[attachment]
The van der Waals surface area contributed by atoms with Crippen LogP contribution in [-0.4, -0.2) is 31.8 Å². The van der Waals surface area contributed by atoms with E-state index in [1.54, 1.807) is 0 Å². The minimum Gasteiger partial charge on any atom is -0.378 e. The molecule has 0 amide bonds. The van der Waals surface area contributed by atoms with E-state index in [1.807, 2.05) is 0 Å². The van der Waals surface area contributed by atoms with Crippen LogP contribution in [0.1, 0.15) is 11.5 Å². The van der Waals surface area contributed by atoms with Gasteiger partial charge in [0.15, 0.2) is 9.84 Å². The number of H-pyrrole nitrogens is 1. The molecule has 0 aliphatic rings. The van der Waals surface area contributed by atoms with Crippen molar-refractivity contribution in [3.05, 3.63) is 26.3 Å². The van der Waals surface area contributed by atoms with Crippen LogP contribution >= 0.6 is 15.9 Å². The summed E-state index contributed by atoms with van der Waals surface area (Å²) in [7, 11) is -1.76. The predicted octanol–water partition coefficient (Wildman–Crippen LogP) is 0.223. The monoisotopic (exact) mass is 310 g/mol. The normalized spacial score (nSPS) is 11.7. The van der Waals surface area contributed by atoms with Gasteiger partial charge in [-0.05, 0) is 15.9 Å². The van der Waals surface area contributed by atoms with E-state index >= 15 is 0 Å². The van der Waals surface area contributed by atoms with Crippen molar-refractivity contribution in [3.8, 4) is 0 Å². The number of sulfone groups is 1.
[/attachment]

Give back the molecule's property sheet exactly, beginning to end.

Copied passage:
The van der Waals surface area contributed by atoms with Crippen LogP contribution in [-0.4, -0.2) is 31.8 Å². The van der Waals surface area contributed by atoms with E-state index in [1.54, 1.807) is 0 Å². The minimum Gasteiger partial charge on any atom is -0.378 e. The molecule has 0 amide bonds. The van der Waals surface area contributed by atoms with E-state index in [1.807, 2.05) is 0 Å². The van der Waals surface area contributed by atoms with Crippen LogP contribution in [0.1, 0.15) is 11.5 Å². The van der Waals surface area contributed by atoms with Gasteiger partial charge in [0.15, 0.2) is 9.84 Å². The number of H-pyrrole nitrogens is 1. The molecule has 0 aliphatic rings. The van der Waals surface area contributed by atoms with Crippen molar-refractivity contribution in [3.05, 3.63) is 26.3 Å². The van der Waals surface area contributed by atoms with Crippen LogP contribution >= 0.6 is 15.9 Å². The summed E-state index contributed by atoms with van der Waals surface area (Å²) in [7, 11) is -1.76. The predicted octanol–water partition coefficient (Wildman–Crippen LogP) is 0.223. The monoisotopic (exact) mass is 310 g/mol. The normalized spacial score (nSPS) is 11.7. The van der Waals surface area contributed by atoms with Gasteiger partial charge in [-0.05, 0) is 15.9 Å². The van der Waals surface area contributed by atoms with E-state index >= 15 is 0 Å². The van der Waals surface area contributed by atoms with Crippen molar-refractivity contribution in [3.8, 4) is 0 Å². The number of sulfone groups is 1.